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Photo of Ralf Jaroschinski and Eryn Rosenthal by Rob Sanchez


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A bit more about me:
I’m a research and site-based choreographer/ director and social practice artist, originally from Michigan, USA; my work is alternately silly and absurdist or of a more serious nature, investigating transitions and human rights-related issues. My choreography and other projects come out of my background in improvisation, contemporary dance, theater, visual arts, and several formative research and interview projects I’ve conducted with genocide survivors from Bosnia, the testimony of Holocaust survivors, and a diverse mix of artists, activists, and others throughout post-Apartheid South Africa. I’ve worked with playwright/ documentary theater pioneer Anna Deavere Smith, inaugural poet Elizabeth Alexander, social justice educator Kevin Goodman and dance artists/ choreographers Rocío Rivera Marchevsky, Thomas DeFrantz, Sello Pesa, Elise Knudson, Jay Pather, Karen Nelson and Sol Picó, among others. My research and performance have been the recipients of multiple fellowships and awards, including the Open Society Institute President’s Grant and a Fulbright Fellowship, and I have published several articles in Spanish stemming from my work. I am honored to receive the Center for Artistic Activism’s Unstoppable Voters Grant for my work on US voting rights with Senator Singing Lessons.

With my ongoing series, The Doors Project, I co-develop performances based on observations of transition—political, familial, economic, intimate—and locate them in doorways, thresholds, and other transitory spaces around the world. The series premiered in Spain, and has taken several different forms so far: site-specific performances in doorways, archways, kiosks and stairwells throughout central Barcelona as part of Festival Lilliput; an animated short with visual artist Marta Azparren and Elliott Cooper; as well as a life-size doorframe on wheels—complete with floating door-handle—that my collaborators and I pushed uphill to La Puerta del Sol, the site of massive protests at the center of Madrid that launched the 15-M movement (photos, press coverage, and more information available through the links above). The Doors Project literally opened the doors of First Street Green Art Park in New York City, and has just broken ground in Chile on a different type of doorway: the horizon.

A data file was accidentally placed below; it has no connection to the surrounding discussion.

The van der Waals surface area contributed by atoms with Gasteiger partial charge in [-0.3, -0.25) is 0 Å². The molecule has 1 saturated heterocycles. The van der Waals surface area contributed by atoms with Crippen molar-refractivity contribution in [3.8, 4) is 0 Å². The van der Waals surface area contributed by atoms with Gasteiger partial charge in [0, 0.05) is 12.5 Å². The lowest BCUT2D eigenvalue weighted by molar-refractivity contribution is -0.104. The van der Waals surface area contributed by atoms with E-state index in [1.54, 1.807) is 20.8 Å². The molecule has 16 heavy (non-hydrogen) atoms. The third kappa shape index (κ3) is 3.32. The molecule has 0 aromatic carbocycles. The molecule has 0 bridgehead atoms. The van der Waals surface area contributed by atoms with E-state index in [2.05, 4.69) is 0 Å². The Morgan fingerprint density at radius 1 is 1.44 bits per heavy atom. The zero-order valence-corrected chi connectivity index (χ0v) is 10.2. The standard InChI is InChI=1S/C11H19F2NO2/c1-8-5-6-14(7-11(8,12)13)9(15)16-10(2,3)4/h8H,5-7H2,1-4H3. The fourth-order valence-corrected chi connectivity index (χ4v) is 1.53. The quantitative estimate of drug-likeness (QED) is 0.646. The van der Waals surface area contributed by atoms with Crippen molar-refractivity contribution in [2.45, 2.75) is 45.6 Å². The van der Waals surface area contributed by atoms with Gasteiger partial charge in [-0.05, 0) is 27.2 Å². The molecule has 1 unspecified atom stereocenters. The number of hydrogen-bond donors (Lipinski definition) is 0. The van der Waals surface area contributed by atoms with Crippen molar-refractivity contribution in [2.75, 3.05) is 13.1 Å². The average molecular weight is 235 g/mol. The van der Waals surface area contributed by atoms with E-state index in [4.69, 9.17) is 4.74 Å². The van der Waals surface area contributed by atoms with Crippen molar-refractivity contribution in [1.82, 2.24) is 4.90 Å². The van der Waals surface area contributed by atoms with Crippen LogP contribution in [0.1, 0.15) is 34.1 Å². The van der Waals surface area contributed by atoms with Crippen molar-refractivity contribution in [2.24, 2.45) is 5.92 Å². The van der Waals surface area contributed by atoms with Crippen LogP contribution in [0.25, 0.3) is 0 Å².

My intercultural work often intersects with environmental justice issues, and I was honored to be commissioned by The Studios of Key West to direct their first inter-community initiative on local water issues, as part of the National Water Dance Project. The work was featured on NPR.

Much of my artistic and pedagogical research investigates issues of democracy and social fabric, and I am thrilled to be back at Yale University teaching Dance and Democracy: Movement Improvisation and Liberation Pedagogies. The seminar looks at the connections and discrepancies between Contact Improvisation and democratic activism, based on my ongoing research and collaboration with artists and activists from South AfricaChile, Spain and the US. I also teach Making Performance on Socio-Political Questions, an interdisciplinary performance-making workshop -meets- humanities seminar, which students have called “transformative,” “empowering,” and “the best course I have ever taken.” My related performance, Freedom Suite: Transaction Being Processed, examines the role of the body in transgressing previously legislated boundaries, based on ongoing oral history research with activists from the politically active township of New Brighton, Gqeberha (Port Elizabeth), South Africa. The performance premiered as my MFA thesis at the University of Michigan.

After returning to my research in South Africa and Spain, I came back to U-M in a different capacity, as a King-Chávez-Parks Visiting Professor and the inaugural Artist in Residence for Dialogue-Building, Diversity and Inclusion Initiatives. My residency included workshops and a working group, and culminated with a public film series; a choreographic commission on expanding definitions of beauty;  and an interdisciplinary seminar, Personal, Present and Immediate: Making Performance on Socio-Political Questions (a previous version of the Yale class). I was honored by the U-M President and Provost’s Office for my innovative diversity and inclusion work on campus. In addition to my teaching at Yale and U-M, I have also taught, in Spanish and English, at the Centre for the Advancement of Non-Racialism and Democracy (CANRAD) and the Market Theatre in South Africa; Teatro Montealegre and La Universidad de Playa Ancha in Valparaíso, Chile; La Universidad Complutense in Madrid; the In-Touch Festival in Barcelona; the Freiburg International Festival in Germany; The Yale University Art Gallery; New York University, Middlebury, UMass Amherst and elsewhere.  I am proudly based in New York City.  Be in touch here.